In a time when your body and mind have gone through an epic journey of creating life, experienced the ups and downs of pregnancy, it’s only natural to expect ultimate joy and peace when you finally get to hold your baby in your arms – but that’s not always the case.
About 15% of new mothers experience Postpartum Depression (PPD) after giving birth (1) – but I’m not here to scare you, quite the opposite actually. If you or a loved one is expecting, then congratulations! Let’s take this moment to educate ourselves about the causes and effects of PPD and how we can make sure this new happy chapter stays happy.
What is postpartum depression?
• Causes of postpartum depression
There is no one clear cause of postnatal depression, however some women who have a history of mental health problems specifically depression, have experienced mental health struggles during pregnancy, feel like they don’t have a strong support system around them, and/or have suffered trauma from a recent stressful event (like the loss of a loved one) are likely to become the 1 in 10 who are affected with PPD within a year of giving birth. (2) It’s important to note that you don’t have to suffer from any of these symptoms to be diagnosed with PPD – giving birth is a life-changing event in many ways: not only physically, but emotionally, hormonally and mentally.
• Symptoms of postpartum depression
If you feel deep sadness, emptiness, fatigue, hopelessness, loss of interest in things, and negative changes in your sleeping and eating patterns, then you should seek help. If diagnosed in a timely fashion, it can be treated and managed quite well, saving you, your baby, your partner and loved ones from added strain, pain and confusion. Postpartum depression symptoms can last for around 6 months, but if left untreated, can have a long-term effect on you and your family.
• Prevention of postpartum depression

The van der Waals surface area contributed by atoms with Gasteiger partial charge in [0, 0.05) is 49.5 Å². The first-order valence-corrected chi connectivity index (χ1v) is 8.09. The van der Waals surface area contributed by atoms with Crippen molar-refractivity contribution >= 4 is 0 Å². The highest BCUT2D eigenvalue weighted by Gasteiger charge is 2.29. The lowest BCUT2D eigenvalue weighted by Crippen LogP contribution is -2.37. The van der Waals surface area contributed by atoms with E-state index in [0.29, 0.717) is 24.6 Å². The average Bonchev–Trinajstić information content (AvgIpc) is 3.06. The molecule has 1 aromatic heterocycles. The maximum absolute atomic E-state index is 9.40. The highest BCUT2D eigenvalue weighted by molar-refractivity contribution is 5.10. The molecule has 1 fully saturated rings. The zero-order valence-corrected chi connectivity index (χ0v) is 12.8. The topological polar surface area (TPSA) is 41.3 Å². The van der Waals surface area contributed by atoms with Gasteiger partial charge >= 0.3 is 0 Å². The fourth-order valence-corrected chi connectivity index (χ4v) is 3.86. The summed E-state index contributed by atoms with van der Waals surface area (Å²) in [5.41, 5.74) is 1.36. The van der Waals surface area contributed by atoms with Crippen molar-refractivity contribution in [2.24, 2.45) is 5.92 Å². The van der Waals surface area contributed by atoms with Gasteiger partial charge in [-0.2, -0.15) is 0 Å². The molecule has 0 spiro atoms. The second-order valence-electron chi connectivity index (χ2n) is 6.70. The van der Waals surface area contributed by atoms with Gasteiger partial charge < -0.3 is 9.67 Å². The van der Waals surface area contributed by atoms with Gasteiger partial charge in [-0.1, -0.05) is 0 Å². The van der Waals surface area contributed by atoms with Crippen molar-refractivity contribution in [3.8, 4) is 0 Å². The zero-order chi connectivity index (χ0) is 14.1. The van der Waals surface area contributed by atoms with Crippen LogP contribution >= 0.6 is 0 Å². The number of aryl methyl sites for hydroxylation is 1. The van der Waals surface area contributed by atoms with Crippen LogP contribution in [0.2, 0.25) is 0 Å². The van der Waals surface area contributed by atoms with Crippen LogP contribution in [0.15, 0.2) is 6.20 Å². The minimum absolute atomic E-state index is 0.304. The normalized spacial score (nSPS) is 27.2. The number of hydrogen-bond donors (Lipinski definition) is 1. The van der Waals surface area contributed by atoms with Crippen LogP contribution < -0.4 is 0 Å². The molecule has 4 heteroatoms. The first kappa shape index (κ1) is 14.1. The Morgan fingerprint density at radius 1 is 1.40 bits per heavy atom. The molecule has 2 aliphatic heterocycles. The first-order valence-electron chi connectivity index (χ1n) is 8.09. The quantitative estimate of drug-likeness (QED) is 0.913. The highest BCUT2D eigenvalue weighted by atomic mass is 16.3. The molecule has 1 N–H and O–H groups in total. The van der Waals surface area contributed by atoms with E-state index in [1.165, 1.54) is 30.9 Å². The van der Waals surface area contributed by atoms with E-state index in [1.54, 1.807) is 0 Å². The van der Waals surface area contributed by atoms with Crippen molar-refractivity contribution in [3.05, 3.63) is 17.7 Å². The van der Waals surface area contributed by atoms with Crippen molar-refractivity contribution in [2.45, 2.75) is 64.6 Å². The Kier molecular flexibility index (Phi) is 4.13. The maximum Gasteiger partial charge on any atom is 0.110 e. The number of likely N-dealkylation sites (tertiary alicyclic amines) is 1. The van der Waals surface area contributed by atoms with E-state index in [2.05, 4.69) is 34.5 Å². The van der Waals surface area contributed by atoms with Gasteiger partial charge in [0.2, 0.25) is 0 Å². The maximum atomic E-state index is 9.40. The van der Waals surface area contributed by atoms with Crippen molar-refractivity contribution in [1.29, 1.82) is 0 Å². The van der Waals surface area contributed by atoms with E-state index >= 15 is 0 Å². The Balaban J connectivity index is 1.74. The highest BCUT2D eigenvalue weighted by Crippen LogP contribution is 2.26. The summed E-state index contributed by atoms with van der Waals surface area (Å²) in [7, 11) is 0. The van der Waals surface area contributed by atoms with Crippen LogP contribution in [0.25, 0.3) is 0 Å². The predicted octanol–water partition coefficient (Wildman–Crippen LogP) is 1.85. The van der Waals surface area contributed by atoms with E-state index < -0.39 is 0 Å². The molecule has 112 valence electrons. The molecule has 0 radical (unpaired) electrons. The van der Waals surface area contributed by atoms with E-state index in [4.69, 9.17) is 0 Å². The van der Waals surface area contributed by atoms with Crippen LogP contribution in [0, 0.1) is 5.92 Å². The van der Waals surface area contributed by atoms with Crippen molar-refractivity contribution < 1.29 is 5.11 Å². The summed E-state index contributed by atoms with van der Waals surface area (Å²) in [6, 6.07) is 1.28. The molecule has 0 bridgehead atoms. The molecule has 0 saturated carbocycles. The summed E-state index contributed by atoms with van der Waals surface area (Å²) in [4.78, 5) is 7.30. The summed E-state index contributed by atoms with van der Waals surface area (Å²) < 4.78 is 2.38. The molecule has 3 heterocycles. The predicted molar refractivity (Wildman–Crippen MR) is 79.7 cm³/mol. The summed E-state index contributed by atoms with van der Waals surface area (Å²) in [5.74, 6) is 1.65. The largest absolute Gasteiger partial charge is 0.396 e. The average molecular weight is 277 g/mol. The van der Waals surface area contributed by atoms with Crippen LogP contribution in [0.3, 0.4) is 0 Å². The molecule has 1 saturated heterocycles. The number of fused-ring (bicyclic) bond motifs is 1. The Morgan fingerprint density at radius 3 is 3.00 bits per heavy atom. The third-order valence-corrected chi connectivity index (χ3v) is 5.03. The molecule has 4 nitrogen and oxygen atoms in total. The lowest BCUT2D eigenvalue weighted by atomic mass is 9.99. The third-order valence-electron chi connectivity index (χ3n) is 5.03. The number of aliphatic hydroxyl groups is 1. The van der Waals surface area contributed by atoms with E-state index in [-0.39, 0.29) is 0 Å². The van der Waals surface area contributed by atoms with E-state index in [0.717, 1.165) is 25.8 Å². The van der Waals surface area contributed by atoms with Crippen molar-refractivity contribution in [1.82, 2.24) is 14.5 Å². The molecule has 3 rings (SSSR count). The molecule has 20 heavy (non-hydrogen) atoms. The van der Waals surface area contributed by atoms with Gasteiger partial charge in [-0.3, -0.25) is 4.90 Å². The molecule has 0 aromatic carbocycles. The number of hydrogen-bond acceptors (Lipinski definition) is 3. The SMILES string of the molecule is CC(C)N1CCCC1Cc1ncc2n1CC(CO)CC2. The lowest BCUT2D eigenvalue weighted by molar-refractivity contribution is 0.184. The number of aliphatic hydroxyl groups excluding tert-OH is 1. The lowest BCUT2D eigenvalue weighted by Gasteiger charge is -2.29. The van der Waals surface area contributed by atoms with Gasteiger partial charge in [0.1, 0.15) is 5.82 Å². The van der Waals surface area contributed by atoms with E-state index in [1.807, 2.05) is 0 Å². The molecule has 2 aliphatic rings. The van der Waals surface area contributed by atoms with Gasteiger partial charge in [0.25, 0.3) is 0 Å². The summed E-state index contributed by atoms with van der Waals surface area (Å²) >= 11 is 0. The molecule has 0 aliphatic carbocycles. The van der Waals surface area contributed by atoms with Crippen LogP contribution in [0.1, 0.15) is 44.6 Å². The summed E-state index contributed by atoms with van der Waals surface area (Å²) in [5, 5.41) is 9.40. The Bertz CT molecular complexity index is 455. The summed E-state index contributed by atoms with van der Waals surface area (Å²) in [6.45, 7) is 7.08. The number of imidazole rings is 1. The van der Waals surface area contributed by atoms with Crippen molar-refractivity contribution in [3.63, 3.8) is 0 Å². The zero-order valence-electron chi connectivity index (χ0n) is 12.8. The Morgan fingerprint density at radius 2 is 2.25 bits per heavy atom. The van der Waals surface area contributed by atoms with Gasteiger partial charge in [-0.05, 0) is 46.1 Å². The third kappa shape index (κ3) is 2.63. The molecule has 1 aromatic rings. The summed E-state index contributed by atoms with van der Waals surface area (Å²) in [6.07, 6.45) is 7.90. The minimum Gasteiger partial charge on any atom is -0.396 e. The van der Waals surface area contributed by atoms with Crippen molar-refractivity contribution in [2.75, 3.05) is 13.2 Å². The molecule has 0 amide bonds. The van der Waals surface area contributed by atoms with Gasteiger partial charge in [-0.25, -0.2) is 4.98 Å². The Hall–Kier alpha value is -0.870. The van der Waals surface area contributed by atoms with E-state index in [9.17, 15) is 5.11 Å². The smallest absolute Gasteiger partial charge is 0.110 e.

Other than maintaining as healthy a lifestyle as you possibly can and eating nourishing foods that help with your mood, there is no one specific thing that can prevent PPD. It’s important for you to seek professional help and let your Doctor know should you have a history of depression so that they can see you regularly. This is advised whether you are pregnant, have already given birth, or are thinking of having a baby.
However, there are a few self-care techniques you can try to protect yourself and your family from the baby blues. In fact, research shows that prevention interventions have a very strong effect on positively managing postpartum depression, making the occurrence of depression significantly less likely. (3)
How to deal with postpartum depression and baby blues
1. Prepare yourself for labour pain beforehand
Today, we rarely experience prolonged physical pain, and are therefore shocked when it comes to giving birth. To help prevent labour being a traumatic experience for you, ask your midwife or Doctor for support. Otherwise, studies have shown that visualisation techniques and hypnosis to be helpful for many women in preparation. (4)
2. Stay informed about postnatal depression research
Do your homework to help avoid postpartum – read articles from women who have gone through it and come out the other side, check the NHS page, ask your midwife, and speak to your Doctor to get all the information you can get. The people who care for you might not want to scare you and will tell you not to worry, so just communicate clearly that you want to know about PPD, and that psycho-education is an essential part of prevention.